Academic journal article Academy of Marketing Studies Journal

To Pay or Not to Pay a Price Premium for Corporate Social Responsibility: A Social Dilemma and Reference Group Theory Perspective

Academic journal article Academy of Marketing Studies Journal

To Pay or Not to Pay a Price Premium for Corporate Social Responsibility: A Social Dilemma and Reference Group Theory Perspective

Article excerpt


In May 2009, Starbucks launched a print advertising campaign that emphasized the social mission of the company. The campaign seemed to provide reasons to consumers justifying the premium price of coffee at Starbucks. The advertisement highlighted two reasons for this price. First, Starbucks is the biggest purchaser of Fair Trade coffee in the world. Second, the company rewards its well-trained employees by offering full healthcare coverage to everyone who works at least 20 hours a week. The message stressed that when consumers buy Starbucks coffee, they buy into something bigger than just a cup of coffee. That something bigger is Fair Trade and employee healthcare coverage, for both of which the consumer pays a price premium (PP) over non-Starbucks coffee. The tagline of the advertisement read, "It's not just what you're buying. It's what you're buying into."

The above campaign illustrates a compelling argument in marketing strategy, that some consumers reward companies for socially responsible initiatives. Since only 10% of companies report publicizing their good deeds, the question arises whether more corporate communication is needed to make consumers aware of the companies' corporate social responsibility initiatives (Wigley, 2008). The term corporate social responsibility (CSR) refers to all socially responsible endeavors adopted and implemented by an organization. Research shows that companies that choose to invest in CSR are rewarded in several ways. In general, consumers appear to provide great support for companies that are socially and environmentally (Brown & Dacin, 1997; Creyer, 1997; Pam S. Ellen, Mohr, & Webb, 2000; Murray, 1997; Sen & Bhattacharya, 2001).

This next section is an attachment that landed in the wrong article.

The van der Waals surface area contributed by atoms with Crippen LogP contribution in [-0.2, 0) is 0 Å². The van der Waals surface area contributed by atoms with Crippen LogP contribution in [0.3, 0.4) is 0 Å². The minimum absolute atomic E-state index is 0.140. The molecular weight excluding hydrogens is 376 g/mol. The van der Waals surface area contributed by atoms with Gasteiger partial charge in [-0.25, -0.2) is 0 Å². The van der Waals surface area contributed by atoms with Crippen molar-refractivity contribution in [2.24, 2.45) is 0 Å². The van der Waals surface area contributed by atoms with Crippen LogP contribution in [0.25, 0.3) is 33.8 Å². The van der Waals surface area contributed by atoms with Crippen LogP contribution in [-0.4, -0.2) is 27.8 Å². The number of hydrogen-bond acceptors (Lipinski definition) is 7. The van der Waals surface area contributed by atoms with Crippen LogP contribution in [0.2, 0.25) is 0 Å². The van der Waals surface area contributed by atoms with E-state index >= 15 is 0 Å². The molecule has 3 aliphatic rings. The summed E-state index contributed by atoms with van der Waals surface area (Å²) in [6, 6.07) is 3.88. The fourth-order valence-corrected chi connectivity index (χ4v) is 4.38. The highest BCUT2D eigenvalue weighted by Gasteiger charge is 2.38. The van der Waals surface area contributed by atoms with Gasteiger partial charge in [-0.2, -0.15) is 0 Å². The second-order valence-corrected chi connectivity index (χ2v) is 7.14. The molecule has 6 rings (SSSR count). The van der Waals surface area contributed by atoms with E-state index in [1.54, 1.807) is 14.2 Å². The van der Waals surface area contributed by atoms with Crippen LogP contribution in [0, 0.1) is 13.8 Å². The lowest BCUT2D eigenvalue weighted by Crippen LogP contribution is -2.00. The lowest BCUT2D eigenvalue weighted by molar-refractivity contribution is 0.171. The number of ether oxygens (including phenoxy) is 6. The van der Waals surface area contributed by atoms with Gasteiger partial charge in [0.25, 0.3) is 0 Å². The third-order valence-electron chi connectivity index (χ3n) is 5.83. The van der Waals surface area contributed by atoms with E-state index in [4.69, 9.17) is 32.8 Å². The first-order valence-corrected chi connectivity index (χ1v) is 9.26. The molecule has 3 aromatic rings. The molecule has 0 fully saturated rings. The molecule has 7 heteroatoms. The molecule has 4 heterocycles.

This article examines one specific type of socially responsive consumer behavior-willingness to pay a price premium (WTP-PP), a higher price for products of socially responsible companies. This consumer action is of significant importance to companies since CSR can necessitate a large amount of capital investment in business processes and outcomes (Bhattacharya & Sen, 2004). The article explains the above difference in consumer response (WTP-PP), by framing it as a social dilemma and subsequently highlights factors borrowed from the social dilemma literature to discriminate between consumers who do and do not reward companies for CSR. Social dilemmas are situations in which members of a group face a choice either to cooperate in order to maximize group gain or to defect for self-interest (Messick & Brewer, 1983). In such a situation, "each individual receives a higher payoff for a socially defecting choice than for a socially cooperative one, yet all individuals have a higher payoff if all cooperate than if all defect" (Dawes, 1980, p. 173).

Therefore, the framework in this article suggests that the difference between consumers who reward companies for CSR by paying a PP for its products and consumers who clearly do not will depend on certain key factors related to the individual. These individual factors are social value orientation, trust in others, reference group influence (i.e. in-group identity and expectation of others' cooperation), perceived efficacy, and factors that influence the costs of cooperation to the individual (especially product substitutability and product preference). This article also draws on reference group theory that suggests that consumer decision to make the trade-off between self and collective group interests may also be dependent on the pressure to comply with the expectations and behaviors of significant reference groups (e.g. pro-social consumers' choice to cooperate and therefore reward socially responsible companies via PP).


This section presents a brief background of the literature on socially responsible consumerism with reference to WTP-PP, and a review of the research in social dilemma and reference group theory. …

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